WALDO, Fla. (AP) — The north Florida town of Waldo has long had a reputation as a speed trap, and it's no wonder. A small segment of highway that runs through Waldo requires drivers to speed up and slow down six times: 65 mph becomes 55 mph; 55 becomes 45; then goes back to 55; then back down to 45; to 55 again and eventually, 35 mph.
AAA named the tiny town between Jacksonville and Gainesville one of only two "traffic traps" nationwide and even placed an attention-getting billboard outside the limits of the town to warn drivers to slow down before entering.
There isn't much more I can say about this than Charles Belk didn't already say in his Facebook post. Here it is for everyone to see. He spent 6 hours at the station before they got a clue about who he was -- and who he wasn't.
Belk is involved with the NAACP, filmmaking and is a businessman in the Los Angeles area who was in Beverly Hills for pre-Emmy awards activities when a couple of Beverly Hills cops decided he was the guy who robbed a bank nearby. Here is his story.
A short time ago while addressing a CEO roundtable and Business Forum in Tanzania, President Barack H. Obama, told reporters and attendees that today’s Tea Party members in the United States very closely fit the U.S. government’s profile for domestic terrorists. The President’s response came after a Tanzania businessman asked if civil unrest in the U.S. is likely to affect doing business with American companies.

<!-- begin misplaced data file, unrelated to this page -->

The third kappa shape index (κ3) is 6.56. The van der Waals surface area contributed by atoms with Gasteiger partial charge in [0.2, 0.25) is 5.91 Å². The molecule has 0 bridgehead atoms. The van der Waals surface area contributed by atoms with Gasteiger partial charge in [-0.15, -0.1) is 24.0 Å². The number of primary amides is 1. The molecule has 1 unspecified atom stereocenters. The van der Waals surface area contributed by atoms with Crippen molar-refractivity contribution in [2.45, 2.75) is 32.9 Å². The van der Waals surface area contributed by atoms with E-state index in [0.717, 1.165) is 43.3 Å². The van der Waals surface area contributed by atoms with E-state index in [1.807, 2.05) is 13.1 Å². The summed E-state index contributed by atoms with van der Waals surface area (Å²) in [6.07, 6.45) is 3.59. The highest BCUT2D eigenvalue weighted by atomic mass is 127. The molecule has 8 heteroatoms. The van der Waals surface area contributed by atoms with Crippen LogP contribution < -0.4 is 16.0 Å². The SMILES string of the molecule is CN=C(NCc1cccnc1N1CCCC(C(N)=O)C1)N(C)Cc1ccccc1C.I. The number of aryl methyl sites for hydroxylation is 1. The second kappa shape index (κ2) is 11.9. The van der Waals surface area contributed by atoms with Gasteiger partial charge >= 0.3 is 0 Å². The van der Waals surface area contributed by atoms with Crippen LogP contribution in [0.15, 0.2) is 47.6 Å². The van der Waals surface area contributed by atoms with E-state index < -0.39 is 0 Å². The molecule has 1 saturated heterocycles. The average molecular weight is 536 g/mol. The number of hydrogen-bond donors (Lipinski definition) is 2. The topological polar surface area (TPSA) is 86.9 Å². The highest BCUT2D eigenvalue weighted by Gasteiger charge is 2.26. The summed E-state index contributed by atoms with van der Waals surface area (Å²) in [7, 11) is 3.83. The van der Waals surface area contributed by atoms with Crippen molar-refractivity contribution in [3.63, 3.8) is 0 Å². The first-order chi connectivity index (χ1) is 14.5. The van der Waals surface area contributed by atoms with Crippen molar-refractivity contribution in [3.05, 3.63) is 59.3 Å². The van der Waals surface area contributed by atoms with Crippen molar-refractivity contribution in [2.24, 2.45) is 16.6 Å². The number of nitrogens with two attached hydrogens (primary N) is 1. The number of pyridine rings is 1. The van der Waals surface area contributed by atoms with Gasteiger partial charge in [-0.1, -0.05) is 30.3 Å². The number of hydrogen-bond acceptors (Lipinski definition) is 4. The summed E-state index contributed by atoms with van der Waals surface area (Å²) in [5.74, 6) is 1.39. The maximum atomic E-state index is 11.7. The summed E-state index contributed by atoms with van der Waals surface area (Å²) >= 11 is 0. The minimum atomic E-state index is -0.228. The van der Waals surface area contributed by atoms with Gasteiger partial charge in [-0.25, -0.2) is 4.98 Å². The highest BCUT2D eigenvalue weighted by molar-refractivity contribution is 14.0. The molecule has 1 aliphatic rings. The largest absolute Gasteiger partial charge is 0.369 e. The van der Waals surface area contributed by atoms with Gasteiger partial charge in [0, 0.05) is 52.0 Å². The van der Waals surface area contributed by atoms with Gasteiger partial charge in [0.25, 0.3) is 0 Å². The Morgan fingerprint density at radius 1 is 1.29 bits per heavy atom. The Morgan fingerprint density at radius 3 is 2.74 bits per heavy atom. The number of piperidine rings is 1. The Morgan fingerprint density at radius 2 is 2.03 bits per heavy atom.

Chris Sourovelis has never had any trouble with the law or been accused of any crime. But that hasn’t stopped the City of Philadelphia from trying to take his home.
The Sourouvelis family, along with thousands of others in Philadelphia, is living a Kafkaesque nightmare: Their property is considered guilty; they must prove their innocence and the very prosecutors they’re fighting can profit from their misery. Now the Institute for Justice has filed a major class-action lawsuit to end these abuses of power.
We've been writing an awful lot lately about the militarization of police, but apparently some in Congress want to make sure that the American public can't protect themselves from a militarized police. Rep. Mike Honda (currently facing a reasonably strong challenger for election this fall) has introduced a bizarre bill that would make it a crime for civilians to buy or own body armor. The bill HR 5344 is unlikely to go anywhere, but violating the bill, if it did become law, would be punishable with up to ten years in prison. Yes, TEN years. For merely owning body armor.